First mistake. Second mistake: I thought it’d be easier not to got to big city but stay in the suburbs. So I went into the local dessous shop with an extraordinarly dumb name. I go there with the top that I’m going to wear to my sister’s wedding and say that I’m looking for a matching bra, no see-through straps, not beige and not white. The sales woman looks at me and says,
“You’re probably a 75 C.” (Note to reader, these are German sizes.)
“I’m not sure, I have lost a bit of weight recently.”
Then, what is she bringing for me? Right, a couple of white or beige bras with see-through straps. With padding. Some have straps you can take off, which leaves you with a cup that stands away from your breasts. Funny sight. And which size does she bring? 80 C. Me:
“I’d rather have a 75, please.”
“But then it’s so tight.”
“But I’d like one in 75 anyway.” (So that it’ll still fit, when I continue losing weight.)
“But it’s better if it isn’t so tight.”
After I insist, she brings one in 75 C. Me:
“The cups are too small.”
“I already told you it’ll be too tight, I’ll bring you the 80 C.”
“Please don’t, it’s the cups that are too small.”
“But that’s C, you had C in the other bra as well.”
Um yeah, but 80 C. At that point I should have left the shop immediately.
(For co-reading men: The number represents the measurement around the body under the breasts in centimeters, the letter represents the size of the cup with A being smaller than B. Now for the catch: Women with wider rib cages usually have bigger boobs as well, so the cup of 75 C is as big as the cup of 80 B. So 80 C equals 75 D. Men don’t have to know this. But women who work in dessous shops do.)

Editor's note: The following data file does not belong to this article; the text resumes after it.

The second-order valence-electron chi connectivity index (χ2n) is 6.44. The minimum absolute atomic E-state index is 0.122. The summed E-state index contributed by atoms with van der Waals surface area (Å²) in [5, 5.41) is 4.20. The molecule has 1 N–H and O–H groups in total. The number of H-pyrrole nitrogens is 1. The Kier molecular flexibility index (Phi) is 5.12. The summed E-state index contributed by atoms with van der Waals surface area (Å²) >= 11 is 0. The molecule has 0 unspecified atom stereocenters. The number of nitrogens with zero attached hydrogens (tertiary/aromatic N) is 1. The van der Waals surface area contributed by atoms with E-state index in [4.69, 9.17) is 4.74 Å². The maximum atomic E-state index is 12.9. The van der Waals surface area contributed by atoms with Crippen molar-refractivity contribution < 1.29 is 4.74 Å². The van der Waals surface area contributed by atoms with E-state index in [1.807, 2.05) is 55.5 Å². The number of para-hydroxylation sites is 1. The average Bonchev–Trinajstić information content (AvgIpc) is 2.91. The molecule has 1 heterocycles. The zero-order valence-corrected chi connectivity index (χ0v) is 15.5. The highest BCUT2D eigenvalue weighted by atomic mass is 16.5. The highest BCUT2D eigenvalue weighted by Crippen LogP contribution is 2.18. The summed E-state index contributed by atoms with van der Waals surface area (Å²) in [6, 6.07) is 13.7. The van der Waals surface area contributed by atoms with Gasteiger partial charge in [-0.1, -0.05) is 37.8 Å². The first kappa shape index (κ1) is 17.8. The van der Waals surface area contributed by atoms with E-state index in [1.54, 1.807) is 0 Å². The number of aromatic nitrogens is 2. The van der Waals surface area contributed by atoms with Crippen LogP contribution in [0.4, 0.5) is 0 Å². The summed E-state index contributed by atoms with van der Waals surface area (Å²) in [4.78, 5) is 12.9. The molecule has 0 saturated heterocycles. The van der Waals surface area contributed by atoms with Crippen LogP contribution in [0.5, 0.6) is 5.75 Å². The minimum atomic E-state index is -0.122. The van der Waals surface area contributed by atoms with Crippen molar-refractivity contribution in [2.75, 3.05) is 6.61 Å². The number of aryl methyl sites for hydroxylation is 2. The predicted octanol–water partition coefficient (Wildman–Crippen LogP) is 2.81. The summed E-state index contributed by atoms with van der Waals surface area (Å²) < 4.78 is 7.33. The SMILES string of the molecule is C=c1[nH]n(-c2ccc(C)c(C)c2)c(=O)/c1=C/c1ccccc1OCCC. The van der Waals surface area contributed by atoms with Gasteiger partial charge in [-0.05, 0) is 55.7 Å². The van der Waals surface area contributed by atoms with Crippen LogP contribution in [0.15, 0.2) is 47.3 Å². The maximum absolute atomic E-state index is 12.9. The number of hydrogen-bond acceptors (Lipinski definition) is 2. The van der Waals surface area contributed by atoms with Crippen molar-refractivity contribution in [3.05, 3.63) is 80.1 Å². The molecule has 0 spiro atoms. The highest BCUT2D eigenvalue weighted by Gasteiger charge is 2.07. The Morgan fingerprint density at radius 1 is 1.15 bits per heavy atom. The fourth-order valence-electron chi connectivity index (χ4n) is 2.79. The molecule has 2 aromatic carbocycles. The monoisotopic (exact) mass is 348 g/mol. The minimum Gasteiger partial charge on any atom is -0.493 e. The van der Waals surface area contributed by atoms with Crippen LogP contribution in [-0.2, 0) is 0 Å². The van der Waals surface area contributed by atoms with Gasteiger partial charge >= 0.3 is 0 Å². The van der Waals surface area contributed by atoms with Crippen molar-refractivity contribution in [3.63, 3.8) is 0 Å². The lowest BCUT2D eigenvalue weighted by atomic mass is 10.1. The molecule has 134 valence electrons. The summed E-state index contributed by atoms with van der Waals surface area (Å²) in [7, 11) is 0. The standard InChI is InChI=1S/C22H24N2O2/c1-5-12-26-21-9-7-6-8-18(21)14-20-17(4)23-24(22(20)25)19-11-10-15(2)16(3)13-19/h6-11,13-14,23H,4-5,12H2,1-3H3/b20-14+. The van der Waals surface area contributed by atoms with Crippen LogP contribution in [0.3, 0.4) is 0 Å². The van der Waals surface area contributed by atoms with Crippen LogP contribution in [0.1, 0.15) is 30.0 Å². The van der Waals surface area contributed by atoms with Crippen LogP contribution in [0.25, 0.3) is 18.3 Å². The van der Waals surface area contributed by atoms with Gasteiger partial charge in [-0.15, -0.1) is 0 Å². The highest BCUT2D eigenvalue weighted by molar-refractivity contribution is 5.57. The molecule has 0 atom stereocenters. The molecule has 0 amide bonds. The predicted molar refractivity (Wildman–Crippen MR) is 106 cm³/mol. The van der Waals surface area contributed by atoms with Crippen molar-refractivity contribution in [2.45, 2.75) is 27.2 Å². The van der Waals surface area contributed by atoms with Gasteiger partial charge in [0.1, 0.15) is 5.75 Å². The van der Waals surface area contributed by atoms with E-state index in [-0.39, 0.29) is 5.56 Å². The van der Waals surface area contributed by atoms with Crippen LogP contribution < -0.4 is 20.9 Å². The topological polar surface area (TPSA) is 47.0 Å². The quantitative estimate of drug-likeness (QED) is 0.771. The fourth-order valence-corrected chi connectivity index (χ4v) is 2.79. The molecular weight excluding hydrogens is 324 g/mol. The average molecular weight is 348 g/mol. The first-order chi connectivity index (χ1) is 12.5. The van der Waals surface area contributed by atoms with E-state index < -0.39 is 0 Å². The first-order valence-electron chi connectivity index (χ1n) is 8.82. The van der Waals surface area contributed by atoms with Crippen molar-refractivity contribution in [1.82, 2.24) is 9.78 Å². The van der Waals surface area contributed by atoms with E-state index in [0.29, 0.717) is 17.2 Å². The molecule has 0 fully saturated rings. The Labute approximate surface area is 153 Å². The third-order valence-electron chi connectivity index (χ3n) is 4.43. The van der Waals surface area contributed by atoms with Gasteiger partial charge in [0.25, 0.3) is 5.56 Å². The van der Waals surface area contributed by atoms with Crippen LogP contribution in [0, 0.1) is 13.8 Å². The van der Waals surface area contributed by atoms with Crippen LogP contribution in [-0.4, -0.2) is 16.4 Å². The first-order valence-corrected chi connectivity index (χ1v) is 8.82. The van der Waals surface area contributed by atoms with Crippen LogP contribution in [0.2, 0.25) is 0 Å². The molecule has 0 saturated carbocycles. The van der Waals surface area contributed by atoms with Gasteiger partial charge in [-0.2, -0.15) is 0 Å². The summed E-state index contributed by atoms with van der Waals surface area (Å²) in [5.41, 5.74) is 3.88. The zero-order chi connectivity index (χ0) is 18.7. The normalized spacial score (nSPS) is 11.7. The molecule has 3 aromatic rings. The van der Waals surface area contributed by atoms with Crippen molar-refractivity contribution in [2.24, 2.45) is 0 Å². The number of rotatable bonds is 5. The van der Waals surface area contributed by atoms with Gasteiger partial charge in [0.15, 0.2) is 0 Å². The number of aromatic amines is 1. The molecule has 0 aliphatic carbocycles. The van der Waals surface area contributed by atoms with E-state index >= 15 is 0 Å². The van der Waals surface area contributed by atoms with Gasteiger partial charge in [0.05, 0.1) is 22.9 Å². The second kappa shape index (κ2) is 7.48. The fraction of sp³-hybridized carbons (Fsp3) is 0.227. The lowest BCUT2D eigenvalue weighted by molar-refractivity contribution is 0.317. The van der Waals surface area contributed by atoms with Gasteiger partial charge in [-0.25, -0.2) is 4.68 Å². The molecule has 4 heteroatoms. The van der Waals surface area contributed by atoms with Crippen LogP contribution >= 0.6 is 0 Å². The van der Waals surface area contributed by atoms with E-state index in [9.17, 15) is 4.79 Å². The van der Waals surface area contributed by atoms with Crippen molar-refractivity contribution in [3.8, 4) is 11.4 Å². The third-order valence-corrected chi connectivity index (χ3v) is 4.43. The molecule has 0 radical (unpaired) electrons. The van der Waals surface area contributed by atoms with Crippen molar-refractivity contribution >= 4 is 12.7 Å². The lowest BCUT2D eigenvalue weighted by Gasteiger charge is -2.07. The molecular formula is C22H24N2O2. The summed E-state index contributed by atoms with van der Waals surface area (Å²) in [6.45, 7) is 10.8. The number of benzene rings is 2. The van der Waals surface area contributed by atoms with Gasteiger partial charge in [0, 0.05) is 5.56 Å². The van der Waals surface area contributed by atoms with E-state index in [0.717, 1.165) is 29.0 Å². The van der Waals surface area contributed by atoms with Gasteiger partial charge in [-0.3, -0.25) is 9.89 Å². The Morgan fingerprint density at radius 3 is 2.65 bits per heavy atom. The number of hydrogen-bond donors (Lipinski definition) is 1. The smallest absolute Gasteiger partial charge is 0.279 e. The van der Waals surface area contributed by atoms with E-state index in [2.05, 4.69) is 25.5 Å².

At last she wanted to tell me that a brown, padded monster with fake printed black lace would be perfect. She even would have sold it to me without the matching string. Sadly, that bra was: double the price I had wanted to pay, extremely ugly, and – too big. The fact that a bra holds somehow and keeps the boobs from spilling out when you’re not leaning over does not mean that it fits.
I uttered a lame “I have to think about it, because it is a little too expensive” and fled. (To be true I uttered an even lamer “I have to ask my husband about this.” I lied.)
1 1/2 hours wasted and no bra in sight. (During those 1 1/2 hours I dressed, undressed, put the top on, undressed … )